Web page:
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PinkFloyd

Questions for a prospective Scoutmaster to ask

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HELP! I have been approached be the Scoutmaster for a local troop. I have scheduled a meeting with the committee for next week to get answers to some questions that I have. Does anyone have any additional questions that would be appropriate to pose to the group, or any other items to consider before assuming this responsibility? I have very limited scouting experience, but am interested in the position. My main concern is that I would be just a name on paper, with several parents actually controlling the troops activities and functions. Thanks for any input or advice!!!

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Hi Mr. Floyd First off, don't show them the dark side of your moon. Ok, OK, just couldn't resist. I have so few pleasures in life.

 

You leave a lot to our imagination. I would ask:

 

How many adults have been trained?

What are their goals for your scouts in this troop? Tell them yours, and will they except that?

Do they know what the BSA's goals are? Do you?

What does boy run mean to them, and ask for some exmaples?

 

Give them your definition of boy run and give them some of your examples. Ask them if they will be excepting of your boy run definition and a program like it.

Ask them how they deal with disapline? Tell them how you will deal with it in a boy run troop. Will they except that?

 

You need to find out their motive to be in that troop, and why they want you. They need to hear your ideas so that they can decide if you're the right person. If not, you will be asking different questions a year from now.

 

Good Luck, it was during my Scoutmastering that I learned to say "I love this Scouting stuff".

 

Barry

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We need you. The scouts need you (they may not tell you now, but they will rember). The best advice I can give- the boys come first. Show them how to take charge and run their own show.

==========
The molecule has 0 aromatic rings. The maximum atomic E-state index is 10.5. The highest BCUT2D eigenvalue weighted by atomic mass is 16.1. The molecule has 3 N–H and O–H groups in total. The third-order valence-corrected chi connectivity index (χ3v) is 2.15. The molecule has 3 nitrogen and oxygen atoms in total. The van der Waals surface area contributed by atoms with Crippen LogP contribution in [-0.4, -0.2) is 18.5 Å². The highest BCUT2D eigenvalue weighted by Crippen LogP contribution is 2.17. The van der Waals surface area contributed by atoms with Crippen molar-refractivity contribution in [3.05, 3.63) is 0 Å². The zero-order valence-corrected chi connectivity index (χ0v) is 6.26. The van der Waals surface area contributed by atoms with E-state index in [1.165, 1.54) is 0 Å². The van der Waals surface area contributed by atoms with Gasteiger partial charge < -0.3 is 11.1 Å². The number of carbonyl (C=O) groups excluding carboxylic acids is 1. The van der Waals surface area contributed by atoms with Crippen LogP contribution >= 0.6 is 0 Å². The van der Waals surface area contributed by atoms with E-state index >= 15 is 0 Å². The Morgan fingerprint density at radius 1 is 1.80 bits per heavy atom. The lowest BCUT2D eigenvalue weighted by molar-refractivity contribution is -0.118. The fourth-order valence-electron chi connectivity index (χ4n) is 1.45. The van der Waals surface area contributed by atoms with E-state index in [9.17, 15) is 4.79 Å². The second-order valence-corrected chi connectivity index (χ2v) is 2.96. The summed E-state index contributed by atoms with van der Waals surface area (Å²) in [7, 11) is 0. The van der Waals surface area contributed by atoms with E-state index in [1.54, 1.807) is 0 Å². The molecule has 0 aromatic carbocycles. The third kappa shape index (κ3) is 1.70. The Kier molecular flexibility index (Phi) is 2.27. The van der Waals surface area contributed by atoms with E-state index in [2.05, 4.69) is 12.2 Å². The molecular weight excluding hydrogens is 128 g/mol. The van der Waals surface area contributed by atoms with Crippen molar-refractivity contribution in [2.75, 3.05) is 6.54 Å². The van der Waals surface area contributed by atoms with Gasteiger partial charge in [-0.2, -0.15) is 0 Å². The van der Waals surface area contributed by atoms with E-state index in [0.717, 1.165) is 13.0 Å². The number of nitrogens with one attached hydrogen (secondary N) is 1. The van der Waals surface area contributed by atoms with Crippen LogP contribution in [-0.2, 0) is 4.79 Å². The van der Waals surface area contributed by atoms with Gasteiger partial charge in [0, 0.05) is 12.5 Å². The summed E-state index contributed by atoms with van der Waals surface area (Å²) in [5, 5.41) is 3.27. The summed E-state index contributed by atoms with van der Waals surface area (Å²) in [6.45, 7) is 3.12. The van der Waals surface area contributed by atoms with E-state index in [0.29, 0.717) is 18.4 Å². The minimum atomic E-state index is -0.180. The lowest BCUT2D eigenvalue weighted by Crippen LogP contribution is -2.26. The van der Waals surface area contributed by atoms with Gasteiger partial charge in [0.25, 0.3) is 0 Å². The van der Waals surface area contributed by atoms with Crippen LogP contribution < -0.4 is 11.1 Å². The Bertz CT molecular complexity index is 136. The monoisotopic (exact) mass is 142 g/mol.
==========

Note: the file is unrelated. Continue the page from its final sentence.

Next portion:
Good Scouting!

 

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Ask about the level of involvment on the chartered organization. Many CO's are just names, and that is far from a deal breaker, but if there is active involvement and guidance from the CO, you want to know about it.

 

Ask about their activities. How active are they in terms of outings and what are their expectations? Do they expect you to be the adult leader responsible for every single outing? (That would be a deal breaker for me.)

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The first thing I would do is go online and take the Fast Start training. That will give you some basic knowledge. Also, ascertain if they expect you to "do everything". In some troops, the SM is God and he rules the roost. The way it's supposed to work is the youth run the show, with guidance and support from the adult committee. The Committee Chairman is actually the "CEO" of the Troop, with other committee members in charge of such things as finance, advancement, transportation, program, training, etc. Needless to say, the CC and SM need to work closely together and establish common goals that you both can live with. The SM who tries to do it all will quickly burn out. If you have a good SPL who is trained and fairly senior, and a good Patrol Leaders' Council, your job should be easy. And if you run into problems, call your Unit Commissioner. That's his/her job!

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In addition to the other great advice here, especially finding out the human factors & motivations, here's one more bit:

 

Read everything you can. Not just the SM handbook and Scout Handbook. Here's a short list (anyone else, feel free to add):

 

-Fieldbook

-Requirements Book

-Troop Committee Guidebook

-Insignia Guide

-SPL handbook

-PL Handbook

-Junior Leader Handbook

-Advancement Committee Policies book

-Guide to Safe Scouting

 

Here's a few more tips:

 

- Ask to see copies of the last ten Local Tour Permits the Troop filed. That'll tell you if they did them, first of all, where they went, and who approved them. All good indicators of program strength and rule-following.

 

- Ask to see the minutes of the last year's committee meetings...same reasoning.